There have been so many changes since coming to London; the environment, weather, people and culture. The nonchalant atmosphere of London is a result of the vast culmination of minds, cultures and lifestyles that have descended upon the city within the past few decades. All of whom are steely focused on their own paths and responsibilities. It would be no mistake to say that London has also become a rich and bustling hub of fashion and luxury.
However, what I admire most is the street style culture. Using London’s street style culture as a prime example, no matter their aesthetic, they are our generation’s representation of freedom of identity and expression. To be who you are, all of who you are, and love it so implicitly is one of the most beautiful and impactful powers we can possess. But only if we seize it. Well, I’m seizing it.
I have long struggled with my outward expression of identity. Mainly, I believe, because I come from a country where anything ‘out of the norm’ is highly frowned upon; Barbados. A Caribbean paradise, a luxury vacation hub for the royal and the celebs, duty free shopping, lush white sandy beaches with cascading palm trees and warmth all year round that attracts all to my sun-kissed homeland. But beneath all the beauty, is an ugliness of conservatism which resides within the culture of the island. To be blunt, Barbadians despise change on a much broader scale.
My point? This is how we are raised. This is what grows to become an indelible part of us. This one attribute leaks into the rest of our lives and thereon molds it. This extreme conservatism ends up being our detriment, unless you are privileged enough to be among the few who travel or rebel against this mentality. I have been one of the few to rebel, but from my generation onward that number has been growing tremendously.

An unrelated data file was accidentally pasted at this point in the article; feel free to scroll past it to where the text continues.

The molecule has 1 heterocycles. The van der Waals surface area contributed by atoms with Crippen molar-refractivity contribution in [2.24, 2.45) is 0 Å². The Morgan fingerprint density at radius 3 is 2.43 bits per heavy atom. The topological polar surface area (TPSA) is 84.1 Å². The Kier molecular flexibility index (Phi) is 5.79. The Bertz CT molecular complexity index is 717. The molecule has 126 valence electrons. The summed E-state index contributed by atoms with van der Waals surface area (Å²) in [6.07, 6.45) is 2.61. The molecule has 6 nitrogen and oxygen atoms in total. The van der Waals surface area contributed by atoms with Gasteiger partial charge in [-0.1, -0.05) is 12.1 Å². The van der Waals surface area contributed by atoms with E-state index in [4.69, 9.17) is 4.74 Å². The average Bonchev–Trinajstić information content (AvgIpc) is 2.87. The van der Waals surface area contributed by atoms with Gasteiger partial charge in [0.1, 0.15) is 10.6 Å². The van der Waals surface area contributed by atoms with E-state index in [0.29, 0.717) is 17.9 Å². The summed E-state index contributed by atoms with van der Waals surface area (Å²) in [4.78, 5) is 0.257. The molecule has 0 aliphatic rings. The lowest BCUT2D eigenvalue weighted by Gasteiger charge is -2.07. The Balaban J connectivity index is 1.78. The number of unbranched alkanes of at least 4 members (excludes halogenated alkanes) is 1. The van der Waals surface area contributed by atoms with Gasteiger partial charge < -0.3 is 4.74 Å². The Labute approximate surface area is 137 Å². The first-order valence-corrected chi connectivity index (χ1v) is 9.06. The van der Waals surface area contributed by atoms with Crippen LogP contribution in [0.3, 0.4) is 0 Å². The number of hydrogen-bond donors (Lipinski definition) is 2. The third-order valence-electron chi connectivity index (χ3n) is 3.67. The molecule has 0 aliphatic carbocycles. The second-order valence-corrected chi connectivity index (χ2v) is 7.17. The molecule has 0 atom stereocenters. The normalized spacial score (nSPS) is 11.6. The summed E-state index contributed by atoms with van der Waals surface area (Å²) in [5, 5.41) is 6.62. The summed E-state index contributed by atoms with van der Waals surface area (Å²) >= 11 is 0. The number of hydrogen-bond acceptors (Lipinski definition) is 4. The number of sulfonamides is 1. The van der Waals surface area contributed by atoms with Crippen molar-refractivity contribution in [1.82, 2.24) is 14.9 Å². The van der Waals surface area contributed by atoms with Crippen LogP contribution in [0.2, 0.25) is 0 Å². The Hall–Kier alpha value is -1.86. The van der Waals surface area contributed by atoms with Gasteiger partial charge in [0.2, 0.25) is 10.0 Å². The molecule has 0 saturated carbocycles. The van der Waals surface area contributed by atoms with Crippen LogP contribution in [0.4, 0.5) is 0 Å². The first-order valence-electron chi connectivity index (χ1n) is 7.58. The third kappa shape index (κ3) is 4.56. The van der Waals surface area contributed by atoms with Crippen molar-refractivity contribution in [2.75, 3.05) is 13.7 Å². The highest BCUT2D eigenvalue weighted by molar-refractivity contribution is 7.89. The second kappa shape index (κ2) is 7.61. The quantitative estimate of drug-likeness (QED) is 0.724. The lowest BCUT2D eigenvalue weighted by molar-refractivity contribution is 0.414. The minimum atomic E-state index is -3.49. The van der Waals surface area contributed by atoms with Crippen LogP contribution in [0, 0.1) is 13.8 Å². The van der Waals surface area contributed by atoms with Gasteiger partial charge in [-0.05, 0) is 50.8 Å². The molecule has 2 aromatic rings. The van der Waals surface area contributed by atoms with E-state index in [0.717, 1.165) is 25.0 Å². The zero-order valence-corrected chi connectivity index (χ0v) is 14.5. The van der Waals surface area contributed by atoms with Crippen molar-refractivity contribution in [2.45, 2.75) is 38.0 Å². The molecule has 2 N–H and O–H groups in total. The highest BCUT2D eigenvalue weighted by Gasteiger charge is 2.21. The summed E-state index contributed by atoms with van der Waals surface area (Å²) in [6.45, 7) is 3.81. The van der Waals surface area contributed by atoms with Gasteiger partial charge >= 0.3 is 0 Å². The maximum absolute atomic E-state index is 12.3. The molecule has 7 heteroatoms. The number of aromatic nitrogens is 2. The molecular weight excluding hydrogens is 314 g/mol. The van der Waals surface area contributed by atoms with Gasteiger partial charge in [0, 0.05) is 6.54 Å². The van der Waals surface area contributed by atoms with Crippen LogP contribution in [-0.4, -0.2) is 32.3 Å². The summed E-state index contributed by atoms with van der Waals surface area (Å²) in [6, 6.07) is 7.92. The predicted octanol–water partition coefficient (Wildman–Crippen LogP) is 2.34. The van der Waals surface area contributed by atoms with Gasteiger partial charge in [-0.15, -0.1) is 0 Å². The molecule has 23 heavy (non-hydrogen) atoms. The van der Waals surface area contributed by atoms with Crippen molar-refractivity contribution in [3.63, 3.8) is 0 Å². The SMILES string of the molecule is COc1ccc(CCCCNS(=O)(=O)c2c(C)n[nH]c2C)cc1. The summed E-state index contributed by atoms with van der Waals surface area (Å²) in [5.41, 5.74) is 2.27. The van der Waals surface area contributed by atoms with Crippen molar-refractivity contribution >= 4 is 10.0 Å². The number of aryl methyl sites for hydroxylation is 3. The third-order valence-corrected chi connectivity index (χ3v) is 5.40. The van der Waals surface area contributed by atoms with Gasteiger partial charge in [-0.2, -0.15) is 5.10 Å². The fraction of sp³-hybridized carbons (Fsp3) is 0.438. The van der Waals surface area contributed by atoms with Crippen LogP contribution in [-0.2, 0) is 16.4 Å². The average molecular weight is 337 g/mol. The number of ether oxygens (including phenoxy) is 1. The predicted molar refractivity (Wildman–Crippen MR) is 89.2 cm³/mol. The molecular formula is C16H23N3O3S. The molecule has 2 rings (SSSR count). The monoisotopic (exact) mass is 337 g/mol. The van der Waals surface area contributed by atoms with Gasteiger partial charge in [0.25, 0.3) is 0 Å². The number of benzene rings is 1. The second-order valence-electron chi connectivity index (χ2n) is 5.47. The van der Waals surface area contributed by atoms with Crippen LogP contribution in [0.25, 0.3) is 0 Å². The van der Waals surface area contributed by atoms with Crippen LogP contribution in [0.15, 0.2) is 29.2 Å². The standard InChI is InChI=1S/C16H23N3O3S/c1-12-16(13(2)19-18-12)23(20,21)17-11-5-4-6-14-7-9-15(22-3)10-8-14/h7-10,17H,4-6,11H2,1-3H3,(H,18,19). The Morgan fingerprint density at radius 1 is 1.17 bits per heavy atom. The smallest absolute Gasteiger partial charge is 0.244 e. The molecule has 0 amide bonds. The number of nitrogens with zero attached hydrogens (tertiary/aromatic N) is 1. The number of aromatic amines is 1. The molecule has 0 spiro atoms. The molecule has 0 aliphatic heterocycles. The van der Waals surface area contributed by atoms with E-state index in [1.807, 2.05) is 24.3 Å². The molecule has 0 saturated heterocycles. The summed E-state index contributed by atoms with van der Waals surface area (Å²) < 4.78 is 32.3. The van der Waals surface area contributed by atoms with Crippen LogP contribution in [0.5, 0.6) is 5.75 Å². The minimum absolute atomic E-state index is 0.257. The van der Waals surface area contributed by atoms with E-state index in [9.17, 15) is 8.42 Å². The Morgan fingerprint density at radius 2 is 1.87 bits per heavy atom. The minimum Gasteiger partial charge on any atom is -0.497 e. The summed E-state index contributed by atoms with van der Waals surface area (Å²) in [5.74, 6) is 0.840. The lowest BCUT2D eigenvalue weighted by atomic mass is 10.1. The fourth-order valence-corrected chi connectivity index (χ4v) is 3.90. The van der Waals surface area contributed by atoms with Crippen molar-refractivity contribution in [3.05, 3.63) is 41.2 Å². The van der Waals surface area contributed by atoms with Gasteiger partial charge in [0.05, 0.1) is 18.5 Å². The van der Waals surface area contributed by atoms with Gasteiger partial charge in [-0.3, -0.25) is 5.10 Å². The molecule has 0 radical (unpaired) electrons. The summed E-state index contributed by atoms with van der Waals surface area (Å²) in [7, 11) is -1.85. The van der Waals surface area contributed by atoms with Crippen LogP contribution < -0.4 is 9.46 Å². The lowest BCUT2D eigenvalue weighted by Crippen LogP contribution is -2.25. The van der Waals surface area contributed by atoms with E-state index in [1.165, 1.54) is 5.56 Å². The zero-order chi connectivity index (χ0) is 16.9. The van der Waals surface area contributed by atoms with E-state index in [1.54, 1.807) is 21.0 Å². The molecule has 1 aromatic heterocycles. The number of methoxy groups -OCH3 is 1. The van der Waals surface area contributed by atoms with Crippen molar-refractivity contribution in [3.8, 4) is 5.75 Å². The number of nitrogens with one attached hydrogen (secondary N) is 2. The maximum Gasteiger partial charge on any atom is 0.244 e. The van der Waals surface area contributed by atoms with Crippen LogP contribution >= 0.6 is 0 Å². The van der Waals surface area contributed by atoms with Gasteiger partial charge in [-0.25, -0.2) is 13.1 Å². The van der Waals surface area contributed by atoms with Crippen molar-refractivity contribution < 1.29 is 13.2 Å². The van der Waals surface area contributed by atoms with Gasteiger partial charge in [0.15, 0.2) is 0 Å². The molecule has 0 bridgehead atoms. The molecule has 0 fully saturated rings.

The youth have come to realize that, for lack of better words, Barbados is a bubble. What happens in Barbados, is usually only applicable in Barbados. We need to accept and understand that individuality is essential for the growth of any and every soul. Not the stifling of personalities and ideas. We get lost in the noise of who has a ”good job”/”a big house”, or whose child ”passed for a good school”, who ” dis go church every Sunday”. What people think of us, what we do and vise versa, should have no real merit on our thoughts, ideas, actions or future. Unless from a genuinely concerned loved one, it doesn’t matter.
What matters is to know who you truly are. All of you. To understand and love yourself. It is only then you can truly love/understand anyone else, specifically those who are distinctly different to you. We may have collective differences, but we are all individually different as well. Not many get to have this realization and therefore may disagree or dismiss. But remember, get to know your uniqueness. Nurture it and cherish it. That is your true power.
I gladly and openly await what is next.